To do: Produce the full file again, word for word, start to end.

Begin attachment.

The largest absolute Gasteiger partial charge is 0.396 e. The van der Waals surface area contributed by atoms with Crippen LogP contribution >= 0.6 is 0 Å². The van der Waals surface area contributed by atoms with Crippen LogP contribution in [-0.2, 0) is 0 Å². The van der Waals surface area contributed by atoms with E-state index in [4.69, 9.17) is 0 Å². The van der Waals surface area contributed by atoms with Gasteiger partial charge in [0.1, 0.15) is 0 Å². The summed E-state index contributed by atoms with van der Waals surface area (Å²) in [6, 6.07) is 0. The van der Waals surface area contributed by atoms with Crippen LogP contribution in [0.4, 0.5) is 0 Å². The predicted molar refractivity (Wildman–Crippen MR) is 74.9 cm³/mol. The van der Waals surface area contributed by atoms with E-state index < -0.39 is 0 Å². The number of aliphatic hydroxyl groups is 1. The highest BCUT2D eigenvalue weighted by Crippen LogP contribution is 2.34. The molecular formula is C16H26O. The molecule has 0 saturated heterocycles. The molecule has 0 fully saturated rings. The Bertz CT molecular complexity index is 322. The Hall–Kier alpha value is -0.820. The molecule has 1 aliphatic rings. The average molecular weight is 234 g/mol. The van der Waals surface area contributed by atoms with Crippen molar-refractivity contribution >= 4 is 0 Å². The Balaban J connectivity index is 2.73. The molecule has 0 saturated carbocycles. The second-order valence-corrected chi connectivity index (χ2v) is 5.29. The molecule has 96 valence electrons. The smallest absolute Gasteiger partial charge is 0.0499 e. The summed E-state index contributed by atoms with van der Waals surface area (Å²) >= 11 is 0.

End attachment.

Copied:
The largest absolute Gasteiger partial charge is 0.396 e. The van der Waals surface area contributed by atoms with Crippen LogP contribution >= 0.6 is 0 Å². The van der Waals surface area contributed by atoms with Crippen LogP contribution in [-0.2, 0) is 0 Å². The van der Waals surface area contributed by atoms with E-state index in [4.69, 9.17) is 0 Å². The van der Waals surface area contributed by atoms with Gasteiger partial charge in [0.1, 0.15) is 0 Å². The summed E-state index contributed by atoms with van der Waals surface area (Å²) in [6, 6.07) is 0. The van der Waals surface area contributed by atoms with Crippen LogP contribution in [0.4, 0.5) is 0 Å². The predicted molar refractivity (Wildman–Crippen MR) is 74.9 cm³/mol. The van der Waals surface area contributed by atoms with E-state index < -0.39 is 0 Å². The number of aliphatic hydroxyl groups is 1. The highest BCUT2D eigenvalue weighted by Crippen LogP contribution is 2.34. The molecular formula is C16H26O. The molecule has 0 saturated heterocycles. The molecule has 0 fully saturated rings. The Bertz CT molecular complexity index is 322. The Hall–Kier alpha value is -0.820. The molecule has 1 aliphatic rings. The average molecular weight is 234 g/mol. The van der Waals surface area contributed by atoms with Crippen molar-refractivity contribution >= 4 is 0 Å². The Balaban J connectivity index is 2.73. The molecule has 0 saturated carbocycles. The second-order valence-corrected chi connectivity index (χ2v) is 5.29. The molecule has 96 valence electrons. The smallest absolute Gasteiger partial charge is 0.0499 e. The summed E-state index contributed by atoms with van der Waals surface area (Å²) >= 11 is 0.